The Retracted Length, and the related Extended Length of the coiled section of the Koiled Kord will certainly be critical to your design, and should always be specified.. These two are closely related. Our rule of thumb for the ratio of Extended Length to Retracted Length is 5:1, but it varies in practice to less than 4:1 and greater than 6:1. Please note that it is inadvisable to fully extend any Koiled Kord to the point that it completely, or even nearly straightens the cordage out. This could damage the cord to the point that it will no longer retract satisfactorily. For design purposes, specify the retracted length.
The End Lengths will also certainly be critical specification parameters. End Lengths are measured differently for tangent and axial ends. Tangent end lengths are measured from the outside edge of the Koiled Kord nearest the end of the tangent (Please see Figure 1A). Axial ends are measured from the end of the Koiled Kord with the radius of the axial bend laying flat on a surface, such as a table, and the end of the Koiled Kord abutting the edge of the surface (Please see Figure 1B). End Lengths may be specified as minimums, or they may be given a tolerance.
Additional dimensions may necessarily be specified, depending on the extent of end work to be completed on any Koiled Kord. These dimensions may be referenced to the end of the cable, to the end of the coiled section, or to other existing features, such as a molded strain relief, or an applied watertight fitting. These additional dimensions include, but are not limited to, ROJ (Removal of Jacket), Cutback of individual conductors or other cordage components, Strip Length (the length of insulation removed from individual conductors for tinning or application of contacts).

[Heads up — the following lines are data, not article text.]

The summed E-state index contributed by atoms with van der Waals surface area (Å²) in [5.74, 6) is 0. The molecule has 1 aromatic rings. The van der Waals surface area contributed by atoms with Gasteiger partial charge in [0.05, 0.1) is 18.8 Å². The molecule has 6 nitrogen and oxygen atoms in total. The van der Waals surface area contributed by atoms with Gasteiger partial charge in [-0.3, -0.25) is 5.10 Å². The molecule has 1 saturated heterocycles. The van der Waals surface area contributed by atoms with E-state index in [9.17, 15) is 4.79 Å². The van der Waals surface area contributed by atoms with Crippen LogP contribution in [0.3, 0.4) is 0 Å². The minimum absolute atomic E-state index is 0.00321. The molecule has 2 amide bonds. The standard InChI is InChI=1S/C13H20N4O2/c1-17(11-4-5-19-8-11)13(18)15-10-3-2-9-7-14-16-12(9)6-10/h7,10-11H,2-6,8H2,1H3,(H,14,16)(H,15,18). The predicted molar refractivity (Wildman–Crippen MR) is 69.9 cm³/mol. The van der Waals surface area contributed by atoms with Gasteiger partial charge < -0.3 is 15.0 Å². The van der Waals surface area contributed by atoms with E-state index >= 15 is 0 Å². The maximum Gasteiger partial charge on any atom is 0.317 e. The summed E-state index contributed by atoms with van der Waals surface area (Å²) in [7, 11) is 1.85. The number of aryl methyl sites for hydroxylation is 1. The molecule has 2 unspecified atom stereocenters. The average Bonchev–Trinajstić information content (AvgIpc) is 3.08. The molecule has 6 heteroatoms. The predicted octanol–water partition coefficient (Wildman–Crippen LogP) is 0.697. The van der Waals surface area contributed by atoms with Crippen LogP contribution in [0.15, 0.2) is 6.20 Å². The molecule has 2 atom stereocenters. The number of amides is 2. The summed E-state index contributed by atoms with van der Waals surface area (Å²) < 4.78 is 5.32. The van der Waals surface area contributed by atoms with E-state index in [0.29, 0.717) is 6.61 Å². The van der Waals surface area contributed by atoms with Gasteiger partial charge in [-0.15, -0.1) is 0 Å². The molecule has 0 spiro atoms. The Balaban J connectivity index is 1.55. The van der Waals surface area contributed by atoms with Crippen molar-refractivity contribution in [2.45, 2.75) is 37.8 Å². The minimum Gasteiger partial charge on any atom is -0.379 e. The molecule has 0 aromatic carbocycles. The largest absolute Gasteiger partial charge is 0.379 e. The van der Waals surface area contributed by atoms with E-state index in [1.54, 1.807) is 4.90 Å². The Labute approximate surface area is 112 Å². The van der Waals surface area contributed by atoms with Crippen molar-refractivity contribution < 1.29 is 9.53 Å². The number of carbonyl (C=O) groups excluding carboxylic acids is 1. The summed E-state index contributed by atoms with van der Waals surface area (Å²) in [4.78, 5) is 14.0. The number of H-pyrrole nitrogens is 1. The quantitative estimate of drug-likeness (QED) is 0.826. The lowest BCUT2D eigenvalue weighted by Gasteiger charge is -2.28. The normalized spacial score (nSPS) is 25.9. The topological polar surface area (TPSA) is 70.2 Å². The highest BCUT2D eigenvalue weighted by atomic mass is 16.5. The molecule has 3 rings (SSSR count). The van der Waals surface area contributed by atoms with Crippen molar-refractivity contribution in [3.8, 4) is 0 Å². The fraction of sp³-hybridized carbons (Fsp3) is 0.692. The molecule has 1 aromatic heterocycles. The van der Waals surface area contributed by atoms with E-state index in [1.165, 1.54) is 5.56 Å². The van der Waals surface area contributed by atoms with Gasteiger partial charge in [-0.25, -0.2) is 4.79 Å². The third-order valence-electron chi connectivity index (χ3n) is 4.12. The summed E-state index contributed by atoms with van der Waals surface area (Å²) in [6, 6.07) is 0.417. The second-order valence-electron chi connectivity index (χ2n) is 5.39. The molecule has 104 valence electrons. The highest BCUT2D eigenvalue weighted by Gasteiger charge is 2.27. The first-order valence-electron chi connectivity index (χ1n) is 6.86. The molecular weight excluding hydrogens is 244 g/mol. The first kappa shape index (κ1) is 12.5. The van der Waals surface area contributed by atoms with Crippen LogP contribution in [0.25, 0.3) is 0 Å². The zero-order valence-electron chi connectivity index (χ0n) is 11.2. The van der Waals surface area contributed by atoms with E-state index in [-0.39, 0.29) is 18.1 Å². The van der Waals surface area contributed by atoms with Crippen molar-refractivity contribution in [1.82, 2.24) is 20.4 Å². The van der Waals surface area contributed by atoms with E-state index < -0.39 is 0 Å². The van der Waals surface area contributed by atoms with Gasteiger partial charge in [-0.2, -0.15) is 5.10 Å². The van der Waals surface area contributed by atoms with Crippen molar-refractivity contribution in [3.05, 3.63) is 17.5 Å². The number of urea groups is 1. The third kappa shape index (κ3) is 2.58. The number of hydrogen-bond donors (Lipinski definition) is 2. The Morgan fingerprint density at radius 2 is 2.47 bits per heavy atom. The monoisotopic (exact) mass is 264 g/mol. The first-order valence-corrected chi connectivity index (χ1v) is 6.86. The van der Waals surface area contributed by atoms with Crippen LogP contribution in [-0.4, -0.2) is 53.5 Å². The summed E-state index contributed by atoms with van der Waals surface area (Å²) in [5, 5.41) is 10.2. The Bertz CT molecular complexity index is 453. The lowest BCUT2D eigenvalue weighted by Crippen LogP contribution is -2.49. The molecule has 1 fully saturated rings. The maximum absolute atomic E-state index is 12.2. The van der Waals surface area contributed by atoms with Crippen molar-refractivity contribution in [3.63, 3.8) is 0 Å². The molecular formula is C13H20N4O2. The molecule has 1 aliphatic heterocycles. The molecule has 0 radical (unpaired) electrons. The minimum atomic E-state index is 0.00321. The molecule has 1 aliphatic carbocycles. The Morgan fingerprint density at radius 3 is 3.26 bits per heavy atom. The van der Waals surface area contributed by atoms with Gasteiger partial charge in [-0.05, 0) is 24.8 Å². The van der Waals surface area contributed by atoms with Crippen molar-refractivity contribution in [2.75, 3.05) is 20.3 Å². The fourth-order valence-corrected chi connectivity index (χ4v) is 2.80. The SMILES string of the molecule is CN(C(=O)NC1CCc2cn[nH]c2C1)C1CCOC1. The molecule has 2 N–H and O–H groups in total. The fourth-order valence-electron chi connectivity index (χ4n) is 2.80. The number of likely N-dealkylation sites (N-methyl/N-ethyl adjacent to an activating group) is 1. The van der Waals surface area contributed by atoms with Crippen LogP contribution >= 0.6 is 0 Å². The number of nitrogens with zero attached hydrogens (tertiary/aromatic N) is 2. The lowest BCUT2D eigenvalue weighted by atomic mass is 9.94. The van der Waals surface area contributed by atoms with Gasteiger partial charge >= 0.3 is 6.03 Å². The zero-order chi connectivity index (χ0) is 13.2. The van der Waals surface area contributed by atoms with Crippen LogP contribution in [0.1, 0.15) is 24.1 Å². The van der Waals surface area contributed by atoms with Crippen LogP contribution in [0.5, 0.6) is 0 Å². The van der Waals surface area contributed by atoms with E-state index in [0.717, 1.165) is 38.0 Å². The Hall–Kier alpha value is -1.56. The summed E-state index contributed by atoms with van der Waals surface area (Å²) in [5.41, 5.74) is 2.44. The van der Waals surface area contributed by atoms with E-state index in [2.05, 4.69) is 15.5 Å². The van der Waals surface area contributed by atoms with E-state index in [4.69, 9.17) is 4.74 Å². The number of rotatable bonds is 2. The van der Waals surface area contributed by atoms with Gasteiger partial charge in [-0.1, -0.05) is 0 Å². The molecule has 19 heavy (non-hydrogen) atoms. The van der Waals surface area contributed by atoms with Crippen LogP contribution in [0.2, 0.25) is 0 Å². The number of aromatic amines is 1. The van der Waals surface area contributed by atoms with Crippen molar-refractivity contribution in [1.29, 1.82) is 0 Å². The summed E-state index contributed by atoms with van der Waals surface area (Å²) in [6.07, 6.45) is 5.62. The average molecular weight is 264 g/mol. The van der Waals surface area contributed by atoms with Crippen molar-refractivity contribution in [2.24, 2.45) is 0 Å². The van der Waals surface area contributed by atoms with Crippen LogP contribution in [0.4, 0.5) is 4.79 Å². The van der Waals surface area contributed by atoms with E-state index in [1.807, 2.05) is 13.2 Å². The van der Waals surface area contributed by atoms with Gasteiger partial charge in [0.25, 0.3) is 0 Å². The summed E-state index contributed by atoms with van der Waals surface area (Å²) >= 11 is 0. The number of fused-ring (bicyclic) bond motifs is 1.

ROJ may be specified to remove a certain length of jacket material from the end of the cable, or leave a certain length of jacket beyond the end of the coiled section or some other feature. The ROJ will be performed in such a manner as to remove the jacket only, and in some cases a paper separator or shield, but to leave the remaining cable core undamaged for further operations by Whitney Blake, or by the customer at its own facility.
Cutback may specify to cut fillers, stay cords, or other components back to the jacket edge, or may specify a distance from the jacket edge. In some cases, individual conductors, or other components may be specified with different cutback lengths to accommodate a specific application.
Strip Length defines the length of the insulation, or in some cases the shield and insulator for coaxial conductors, that must be removed. In some cases, this is the last operation required by the customer, but frequently, this is in preparation for some additional step such as twisting and tinning the strands of the conductor or applying a contact by some method such as crimping or soldering.